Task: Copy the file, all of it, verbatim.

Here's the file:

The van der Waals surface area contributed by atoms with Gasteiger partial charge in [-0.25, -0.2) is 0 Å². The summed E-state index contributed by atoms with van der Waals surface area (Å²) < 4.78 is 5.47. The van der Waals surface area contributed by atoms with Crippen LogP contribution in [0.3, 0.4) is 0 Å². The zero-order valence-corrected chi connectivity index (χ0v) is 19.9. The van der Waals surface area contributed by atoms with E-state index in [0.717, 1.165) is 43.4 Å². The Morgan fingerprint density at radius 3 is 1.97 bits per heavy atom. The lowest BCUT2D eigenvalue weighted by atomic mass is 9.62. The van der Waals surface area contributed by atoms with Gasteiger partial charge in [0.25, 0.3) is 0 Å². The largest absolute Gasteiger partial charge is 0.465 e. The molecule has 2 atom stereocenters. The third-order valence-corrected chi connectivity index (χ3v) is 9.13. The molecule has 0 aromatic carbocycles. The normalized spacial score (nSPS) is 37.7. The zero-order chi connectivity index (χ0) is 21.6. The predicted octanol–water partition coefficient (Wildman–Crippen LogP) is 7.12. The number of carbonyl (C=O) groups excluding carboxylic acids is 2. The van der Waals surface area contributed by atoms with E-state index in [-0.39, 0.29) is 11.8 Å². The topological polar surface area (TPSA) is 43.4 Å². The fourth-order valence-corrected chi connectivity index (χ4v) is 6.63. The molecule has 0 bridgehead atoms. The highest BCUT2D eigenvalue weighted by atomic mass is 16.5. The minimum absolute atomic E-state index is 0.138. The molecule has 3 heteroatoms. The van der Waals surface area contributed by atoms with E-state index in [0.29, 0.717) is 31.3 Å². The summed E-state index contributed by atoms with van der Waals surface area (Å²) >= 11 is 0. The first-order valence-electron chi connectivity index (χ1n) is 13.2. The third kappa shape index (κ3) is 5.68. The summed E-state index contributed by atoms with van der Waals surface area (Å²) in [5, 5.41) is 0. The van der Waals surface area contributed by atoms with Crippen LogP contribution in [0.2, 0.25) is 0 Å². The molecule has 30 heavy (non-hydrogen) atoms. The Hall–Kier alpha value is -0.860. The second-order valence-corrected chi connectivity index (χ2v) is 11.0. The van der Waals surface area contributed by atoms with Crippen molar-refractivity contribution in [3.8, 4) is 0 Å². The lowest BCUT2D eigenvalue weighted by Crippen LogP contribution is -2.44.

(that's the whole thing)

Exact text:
The van der Waals surface area contributed by atoms with Gasteiger partial charge in [-0.25, -0.2) is 0 Å². The summed E-state index contributed by atoms with van der Waals surface area (Å²) < 4.78 is 5.47. The van der Waals surface area contributed by atoms with Crippen LogP contribution in [0.3, 0.4) is 0 Å². The zero-order valence-corrected chi connectivity index (χ0v) is 19.9. The van der Waals surface area contributed by atoms with E-state index in [0.717, 1.165) is 43.4 Å². The Morgan fingerprint density at radius 3 is 1.97 bits per heavy atom. The lowest BCUT2D eigenvalue weighted by atomic mass is 9.62. The van der Waals surface area contributed by atoms with Gasteiger partial charge in [0.25, 0.3) is 0 Å². The largest absolute Gasteiger partial charge is 0.465 e. The molecule has 2 atom stereocenters. The third-order valence-corrected chi connectivity index (χ3v) is 9.13. The molecule has 0 aromatic carbocycles. The normalized spacial score (nSPS) is 37.7. The zero-order chi connectivity index (χ0) is 21.6. The predicted octanol–water partition coefficient (Wildman–Crippen LogP) is 7.12. The number of carbonyl (C=O) groups excluding carboxylic acids is 2. The van der Waals surface area contributed by atoms with E-state index in [-0.39, 0.29) is 11.8 Å². The topological polar surface area (TPSA) is 43.4 Å². The fourth-order valence-corrected chi connectivity index (χ4v) is 6.63. The molecule has 0 bridgehead atoms. The highest BCUT2D eigenvalue weighted by atomic mass is 16.5. The minimum absolute atomic E-state index is 0.138. The molecule has 3 heteroatoms. The van der Waals surface area contributed by atoms with E-state index in [0.29, 0.717) is 31.3 Å². The summed E-state index contributed by atoms with van der Waals surface area (Å²) >= 11 is 0. The first-order valence-electron chi connectivity index (χ1n) is 13.2. The third kappa shape index (κ3) is 5.68. The summed E-state index contributed by atoms with van der Waals surface area (Å²) in [5, 5.41) is 0. The van der Waals surface area contributed by atoms with Crippen LogP contribution in [0.2, 0.25) is 0 Å². The molecule has 30 heavy (non-hydrogen) atoms. The Hall–Kier alpha value is -0.860. The second-order valence-corrected chi connectivity index (χ2v) is 11.0. The van der Waals surface area contributed by atoms with Crippen molar-refractivity contribution in [3.8, 4) is 0 Å². The lowest BCUT2D eigenvalue weighted by Crippen LogP contribution is -2.44.